All About Generics
Some medications have what is called a "narrow therapeutic index" (NTI). NTI means that there is a very small difference between a dose that is ineffective and a dose that is toxic. In other words, there is a specific level of medication in the body that is safe and effective. Anything below that is not effective. Anything above that is not safe, or is toxic.
The "blood-thinner" warfarin (Coumadin®) is a classic example of a medication with an NTI. Other examples of NTI medications include but are not limited to:
- Carbamazepine (Tegretol®)
- Digoxin (Lanoxin®)
- Levothyroxine (Synthroid®)
- Lithium (Lithobid®)
- Phenytoin (Dilantin®)
- Theophylline (Theo-Dur®)
- Falproic acid (Depakene®).
Common brand names are given in parentheses, but many of these medications have more than one brand name.
The dose of an NTI medication needed to reach a safe and effective level is different for every person. Let's use warfarin as an example. Patient A is taking 5 mg of warfarin every day, and patient B is taking 10 mg of warfarin every day, but they both have a safe and effective level of warfarin in their body. If you switched their doses, patient A would have a toxic level of warfarin and patient B would have an ineffective level of warfarin.
Even a small change in dose can make a drastic difference in the level of medication in a person's body. Let's use patient A as an example. Remember, patient A was taking 5 mg of warfarin, and the level of medication in their body was just right. We said that if patient A took 10 mg of warfarin, they would have a toxic level of medication. Well, even if their dose of warfarin was increased just to 6 mg, patient A could still get a toxic level of medication in their body. Likewise, if their dose of warfarin was decreased to 4 mg, patient A could get a level of medication that is not effective.
There are many reasons why different people need different doses of NTI medications. Some of these medications are affected by the types of foods we eat or if we take them with food. Some are even affected by how much fluid we drink. Others depend on metabolism (how fast we break down medications), and some people metabolize medications quickly while others metabolize them slowly. The dose of the medication might depend on how much the person weighs. Other drugs can also affect the dose of NTI medications.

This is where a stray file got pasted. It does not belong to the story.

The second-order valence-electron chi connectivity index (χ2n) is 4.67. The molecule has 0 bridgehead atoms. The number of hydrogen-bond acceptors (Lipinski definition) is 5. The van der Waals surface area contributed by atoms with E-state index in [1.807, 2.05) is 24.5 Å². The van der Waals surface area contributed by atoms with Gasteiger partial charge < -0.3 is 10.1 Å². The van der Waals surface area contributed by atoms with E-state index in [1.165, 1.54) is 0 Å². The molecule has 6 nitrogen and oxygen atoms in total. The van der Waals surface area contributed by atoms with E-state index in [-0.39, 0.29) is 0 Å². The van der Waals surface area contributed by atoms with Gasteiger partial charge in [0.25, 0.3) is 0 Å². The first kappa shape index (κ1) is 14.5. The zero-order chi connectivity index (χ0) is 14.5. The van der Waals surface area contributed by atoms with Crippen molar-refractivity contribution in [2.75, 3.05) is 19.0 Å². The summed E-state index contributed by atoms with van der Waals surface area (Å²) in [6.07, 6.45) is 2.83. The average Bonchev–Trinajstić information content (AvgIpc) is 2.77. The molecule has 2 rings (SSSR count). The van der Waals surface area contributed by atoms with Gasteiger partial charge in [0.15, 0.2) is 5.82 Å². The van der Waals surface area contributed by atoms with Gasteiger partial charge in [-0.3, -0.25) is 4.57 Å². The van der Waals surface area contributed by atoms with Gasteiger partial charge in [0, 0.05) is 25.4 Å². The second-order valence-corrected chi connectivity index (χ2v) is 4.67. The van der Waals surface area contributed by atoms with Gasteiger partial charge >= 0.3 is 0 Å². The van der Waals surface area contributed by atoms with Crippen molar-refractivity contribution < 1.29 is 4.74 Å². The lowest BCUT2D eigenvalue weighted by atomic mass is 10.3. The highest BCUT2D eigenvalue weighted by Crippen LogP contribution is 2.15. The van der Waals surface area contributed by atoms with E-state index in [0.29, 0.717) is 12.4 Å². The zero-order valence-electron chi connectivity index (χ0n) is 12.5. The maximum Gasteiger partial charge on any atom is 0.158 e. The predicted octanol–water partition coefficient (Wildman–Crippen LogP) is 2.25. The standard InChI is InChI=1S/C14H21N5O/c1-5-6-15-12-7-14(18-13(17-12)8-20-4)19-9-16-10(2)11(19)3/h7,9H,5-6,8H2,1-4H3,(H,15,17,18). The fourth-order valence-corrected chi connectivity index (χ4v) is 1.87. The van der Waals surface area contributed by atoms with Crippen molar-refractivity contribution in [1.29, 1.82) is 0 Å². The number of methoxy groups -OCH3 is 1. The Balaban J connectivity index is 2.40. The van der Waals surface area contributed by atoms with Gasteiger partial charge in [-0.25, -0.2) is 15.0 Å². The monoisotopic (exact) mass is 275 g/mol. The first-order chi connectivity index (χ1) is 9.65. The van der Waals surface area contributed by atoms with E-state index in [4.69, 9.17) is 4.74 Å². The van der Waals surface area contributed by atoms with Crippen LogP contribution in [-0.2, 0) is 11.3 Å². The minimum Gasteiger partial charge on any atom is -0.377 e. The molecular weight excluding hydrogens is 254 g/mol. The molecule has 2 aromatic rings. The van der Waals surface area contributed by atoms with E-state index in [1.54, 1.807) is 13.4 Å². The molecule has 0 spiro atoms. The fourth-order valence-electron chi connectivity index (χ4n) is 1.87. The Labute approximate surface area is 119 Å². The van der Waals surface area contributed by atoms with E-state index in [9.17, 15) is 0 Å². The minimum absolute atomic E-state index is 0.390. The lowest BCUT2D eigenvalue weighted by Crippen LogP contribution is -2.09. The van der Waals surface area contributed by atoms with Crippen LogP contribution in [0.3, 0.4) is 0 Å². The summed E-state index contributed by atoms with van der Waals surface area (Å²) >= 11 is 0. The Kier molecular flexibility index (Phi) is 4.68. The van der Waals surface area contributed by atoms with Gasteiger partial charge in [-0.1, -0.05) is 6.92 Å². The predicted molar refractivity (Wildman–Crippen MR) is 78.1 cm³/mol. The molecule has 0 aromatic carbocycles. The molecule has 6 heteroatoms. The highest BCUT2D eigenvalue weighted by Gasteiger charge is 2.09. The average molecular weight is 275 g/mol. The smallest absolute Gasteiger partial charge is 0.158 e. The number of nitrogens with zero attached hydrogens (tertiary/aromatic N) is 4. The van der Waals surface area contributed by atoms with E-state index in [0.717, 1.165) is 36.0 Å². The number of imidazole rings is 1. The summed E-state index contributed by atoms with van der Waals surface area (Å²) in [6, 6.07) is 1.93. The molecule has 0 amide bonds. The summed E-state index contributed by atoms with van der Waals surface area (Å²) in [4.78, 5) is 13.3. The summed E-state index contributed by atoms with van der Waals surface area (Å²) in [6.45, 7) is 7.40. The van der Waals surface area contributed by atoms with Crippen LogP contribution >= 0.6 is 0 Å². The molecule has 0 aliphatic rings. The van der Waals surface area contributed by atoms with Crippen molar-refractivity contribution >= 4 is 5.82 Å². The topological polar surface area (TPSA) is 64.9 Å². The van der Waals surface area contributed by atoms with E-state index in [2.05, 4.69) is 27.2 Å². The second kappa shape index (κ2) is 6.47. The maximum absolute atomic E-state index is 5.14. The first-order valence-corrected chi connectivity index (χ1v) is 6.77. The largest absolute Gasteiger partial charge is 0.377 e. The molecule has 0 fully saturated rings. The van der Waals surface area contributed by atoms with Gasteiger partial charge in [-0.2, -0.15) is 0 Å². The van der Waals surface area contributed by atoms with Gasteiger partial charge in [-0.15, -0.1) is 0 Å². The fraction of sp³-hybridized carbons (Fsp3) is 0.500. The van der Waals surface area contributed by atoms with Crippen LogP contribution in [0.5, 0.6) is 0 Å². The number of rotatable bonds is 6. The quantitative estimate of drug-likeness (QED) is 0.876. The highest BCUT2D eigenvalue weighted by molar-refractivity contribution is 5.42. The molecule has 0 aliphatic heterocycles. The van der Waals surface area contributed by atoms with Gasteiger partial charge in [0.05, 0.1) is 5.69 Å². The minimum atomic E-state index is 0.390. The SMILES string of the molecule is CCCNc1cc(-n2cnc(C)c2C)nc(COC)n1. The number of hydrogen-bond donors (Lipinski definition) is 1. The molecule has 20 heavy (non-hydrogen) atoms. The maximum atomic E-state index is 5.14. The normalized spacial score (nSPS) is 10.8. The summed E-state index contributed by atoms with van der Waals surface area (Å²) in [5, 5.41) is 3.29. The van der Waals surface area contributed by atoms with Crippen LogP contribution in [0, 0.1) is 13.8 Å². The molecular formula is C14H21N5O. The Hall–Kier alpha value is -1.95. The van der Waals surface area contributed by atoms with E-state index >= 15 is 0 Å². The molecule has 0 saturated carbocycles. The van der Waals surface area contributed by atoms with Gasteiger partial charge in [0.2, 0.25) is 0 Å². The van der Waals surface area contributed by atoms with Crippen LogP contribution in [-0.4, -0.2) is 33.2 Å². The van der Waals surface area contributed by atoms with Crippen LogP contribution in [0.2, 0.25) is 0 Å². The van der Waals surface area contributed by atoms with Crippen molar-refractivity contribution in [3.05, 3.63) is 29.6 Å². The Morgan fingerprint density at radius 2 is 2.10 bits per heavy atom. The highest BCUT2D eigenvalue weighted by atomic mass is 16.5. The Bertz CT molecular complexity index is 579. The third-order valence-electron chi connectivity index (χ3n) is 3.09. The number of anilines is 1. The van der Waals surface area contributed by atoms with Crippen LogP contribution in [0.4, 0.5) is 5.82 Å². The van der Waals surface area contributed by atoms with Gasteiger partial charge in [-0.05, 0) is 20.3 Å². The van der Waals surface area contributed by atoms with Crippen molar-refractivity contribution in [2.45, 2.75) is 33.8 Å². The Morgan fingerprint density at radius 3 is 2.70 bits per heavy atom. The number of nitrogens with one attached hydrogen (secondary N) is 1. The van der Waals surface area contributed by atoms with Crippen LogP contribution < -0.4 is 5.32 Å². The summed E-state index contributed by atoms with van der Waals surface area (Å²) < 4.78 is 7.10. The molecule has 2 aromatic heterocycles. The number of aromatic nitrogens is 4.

Many factors determine the dose of medication that a person needs, and some of these factors change daily, throughout the year, etc. Therefore, the level of medication in a person's body needs to be checked with a blood test every so often to ensure that the level does not get too high or too low. The frequency with which a person needs a blood test depends on which medication they are taking and the level that was in their body when they last had their blood drawn.
The differences between brand-name and generic medications, or even between two different generic medications, are usually small and insignificant. There is controversy over whether or not these differences among products may be significant when it comes to NTI medications, as only a small change in dose could change the level of medication in the body. This is not an argument against generic medications. It is simply a question of safety when switching from one product to another. In reality, the answer to this controversy likely depends on the person.
The FDA doesn't have any special rules when it comes NTI medications and switching from one product to another. Some states, however, have passed laws preventing the pharmacist from switching products (say, from one generic to another) without informing or getting authorization from the prescriber. If possible, it is generally recommended to keep the person on the same product and not switch from one generic to another. If changing products is necessary, it is best to monitor the person and the concentration of medication in their body closely after the switch.